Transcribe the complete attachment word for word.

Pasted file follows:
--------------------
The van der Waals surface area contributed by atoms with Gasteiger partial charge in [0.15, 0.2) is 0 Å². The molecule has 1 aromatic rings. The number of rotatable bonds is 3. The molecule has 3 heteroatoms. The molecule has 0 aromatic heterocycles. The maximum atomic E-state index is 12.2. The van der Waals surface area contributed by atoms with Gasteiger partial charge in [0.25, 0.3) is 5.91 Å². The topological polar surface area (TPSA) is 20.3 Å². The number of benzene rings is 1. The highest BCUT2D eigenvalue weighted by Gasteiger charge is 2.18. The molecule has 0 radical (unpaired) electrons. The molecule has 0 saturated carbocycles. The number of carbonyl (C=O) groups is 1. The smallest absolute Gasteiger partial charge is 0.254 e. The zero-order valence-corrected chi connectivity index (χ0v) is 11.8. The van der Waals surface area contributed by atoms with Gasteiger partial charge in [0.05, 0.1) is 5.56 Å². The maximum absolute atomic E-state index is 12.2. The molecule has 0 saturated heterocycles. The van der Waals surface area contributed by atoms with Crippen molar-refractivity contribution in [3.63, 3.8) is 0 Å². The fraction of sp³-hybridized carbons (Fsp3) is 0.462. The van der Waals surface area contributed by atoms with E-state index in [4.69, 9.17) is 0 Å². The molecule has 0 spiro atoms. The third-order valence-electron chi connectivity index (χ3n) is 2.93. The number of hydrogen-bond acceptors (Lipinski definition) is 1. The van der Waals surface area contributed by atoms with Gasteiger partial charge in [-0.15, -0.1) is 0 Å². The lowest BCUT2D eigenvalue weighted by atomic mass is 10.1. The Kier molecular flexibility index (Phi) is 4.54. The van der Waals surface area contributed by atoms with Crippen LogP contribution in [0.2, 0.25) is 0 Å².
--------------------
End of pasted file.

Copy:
The van der Waals surface area contributed by atoms with Gasteiger partial charge in [0.15, 0.2) is 0 Å². The molecule has 1 aromatic rings. The number of rotatable bonds is 3. The molecule has 3 heteroatoms. The molecule has 0 aromatic heterocycles. The maximum atomic E-state index is 12.2. The van der Waals surface area contributed by atoms with Gasteiger partial charge in [0.25, 0.3) is 5.91 Å². The topological polar surface area (TPSA) is 20.3 Å². The number of benzene rings is 1. The highest BCUT2D eigenvalue weighted by Gasteiger charge is 2.18. The molecule has 0 radical (unpaired) electrons. The molecule has 0 saturated carbocycles. The number of carbonyl (C=O) groups is 1. The smallest absolute Gasteiger partial charge is 0.254 e. The zero-order valence-corrected chi connectivity index (χ0v) is 11.8. The van der Waals surface area contributed by atoms with Gasteiger partial charge in [0.05, 0.1) is 5.56 Å². The maximum absolute atomic E-state index is 12.2. The molecule has 0 saturated heterocycles. The van der Waals surface area contributed by atoms with Crippen molar-refractivity contribution in [3.63, 3.8) is 0 Å². The fraction of sp³-hybridized carbons (Fsp3) is 0.462. The van der Waals surface area contributed by atoms with E-state index in [4.69, 9.17) is 0 Å². The molecule has 0 spiro atoms. The third-order valence-electron chi connectivity index (χ3n) is 2.93. The number of hydrogen-bond acceptors (Lipinski definition) is 1. The van der Waals surface area contributed by atoms with Gasteiger partial charge in [-0.15, -0.1) is 0 Å². The lowest BCUT2D eigenvalue weighted by atomic mass is 10.1. The Kier molecular flexibility index (Phi) is 4.54. The van der Waals surface area contributed by atoms with Crippen LogP contribution in [0.2, 0.25) is 0 Å².